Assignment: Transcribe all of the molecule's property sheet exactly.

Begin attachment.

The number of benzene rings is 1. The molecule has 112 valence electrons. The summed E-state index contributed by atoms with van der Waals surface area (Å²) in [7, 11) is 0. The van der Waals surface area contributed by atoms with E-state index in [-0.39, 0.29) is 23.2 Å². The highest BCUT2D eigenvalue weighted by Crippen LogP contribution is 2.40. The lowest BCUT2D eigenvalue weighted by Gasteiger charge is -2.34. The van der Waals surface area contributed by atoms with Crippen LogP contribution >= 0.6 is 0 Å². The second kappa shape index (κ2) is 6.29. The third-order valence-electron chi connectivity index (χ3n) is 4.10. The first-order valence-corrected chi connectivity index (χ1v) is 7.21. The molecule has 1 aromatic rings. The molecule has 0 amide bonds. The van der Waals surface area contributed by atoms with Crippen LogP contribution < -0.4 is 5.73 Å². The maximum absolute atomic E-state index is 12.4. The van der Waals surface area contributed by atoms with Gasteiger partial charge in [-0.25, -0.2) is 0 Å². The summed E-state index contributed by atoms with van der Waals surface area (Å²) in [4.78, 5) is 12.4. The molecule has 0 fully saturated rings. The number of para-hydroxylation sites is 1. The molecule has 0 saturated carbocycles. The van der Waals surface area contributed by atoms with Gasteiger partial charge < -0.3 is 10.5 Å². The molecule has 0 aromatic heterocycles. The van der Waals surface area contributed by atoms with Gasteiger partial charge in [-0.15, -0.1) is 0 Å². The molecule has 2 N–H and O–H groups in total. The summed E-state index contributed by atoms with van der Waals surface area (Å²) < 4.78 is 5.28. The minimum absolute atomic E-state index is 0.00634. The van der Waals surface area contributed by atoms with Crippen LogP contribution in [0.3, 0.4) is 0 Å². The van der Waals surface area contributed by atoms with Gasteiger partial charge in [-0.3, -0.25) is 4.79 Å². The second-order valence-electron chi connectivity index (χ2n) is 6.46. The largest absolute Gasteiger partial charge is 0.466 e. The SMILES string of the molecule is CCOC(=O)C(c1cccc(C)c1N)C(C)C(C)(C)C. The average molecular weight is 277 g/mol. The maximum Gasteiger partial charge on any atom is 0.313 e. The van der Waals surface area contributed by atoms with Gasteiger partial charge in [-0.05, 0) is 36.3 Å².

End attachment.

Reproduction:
The number of benzene rings is 1. The molecule has 112 valence electrons. The summed E-state index contributed by atoms with van der Waals surface area (Å²) in [7, 11) is 0. The van der Waals surface area contributed by atoms with E-state index in [-0.39, 0.29) is 23.2 Å². The highest BCUT2D eigenvalue weighted by Crippen LogP contribution is 2.40. The lowest BCUT2D eigenvalue weighted by Gasteiger charge is -2.34. The van der Waals surface area contributed by atoms with Crippen LogP contribution >= 0.6 is 0 Å². The second kappa shape index (κ2) is 6.29. The third-order valence-electron chi connectivity index (χ3n) is 4.10. The first-order valence-corrected chi connectivity index (χ1v) is 7.21. The molecule has 1 aromatic rings. The molecule has 0 amide bonds. The van der Waals surface area contributed by atoms with Crippen LogP contribution < -0.4 is 5.73 Å². The maximum absolute atomic E-state index is 12.4. The van der Waals surface area contributed by atoms with Gasteiger partial charge in [-0.25, -0.2) is 0 Å². The summed E-state index contributed by atoms with van der Waals surface area (Å²) in [4.78, 5) is 12.4. The molecule has 0 fully saturated rings. The number of para-hydroxylation sites is 1. The molecule has 0 saturated carbocycles. The van der Waals surface area contributed by atoms with Gasteiger partial charge < -0.3 is 10.5 Å². The molecule has 0 aromatic heterocycles. The van der Waals surface area contributed by atoms with Gasteiger partial charge in [-0.15, -0.1) is 0 Å². The molecule has 2 N–H and O–H groups in total. The summed E-state index contributed by atoms with van der Waals surface area (Å²) < 4.78 is 5.28. The minimum absolute atomic E-state index is 0.00634. The van der Waals surface area contributed by atoms with Crippen LogP contribution in [0.3, 0.4) is 0 Å². The van der Waals surface area contributed by atoms with Gasteiger partial charge in [-0.3, -0.25) is 4.79 Å². The second-order valence-electron chi connectivity index (χ2n) is 6.46. The largest absolute Gasteiger partial charge is 0.466 e. The SMILES string of the molecule is CCOC(=O)C(c1cccc(C)c1N)C(C)C(C)(C)C. The average molecular weight is 277 g/mol. The maximum Gasteiger partial charge on any atom is 0.313 e. The van der Waals surface area contributed by atoms with Gasteiger partial charge in [-0.05, 0) is 36.3 Å².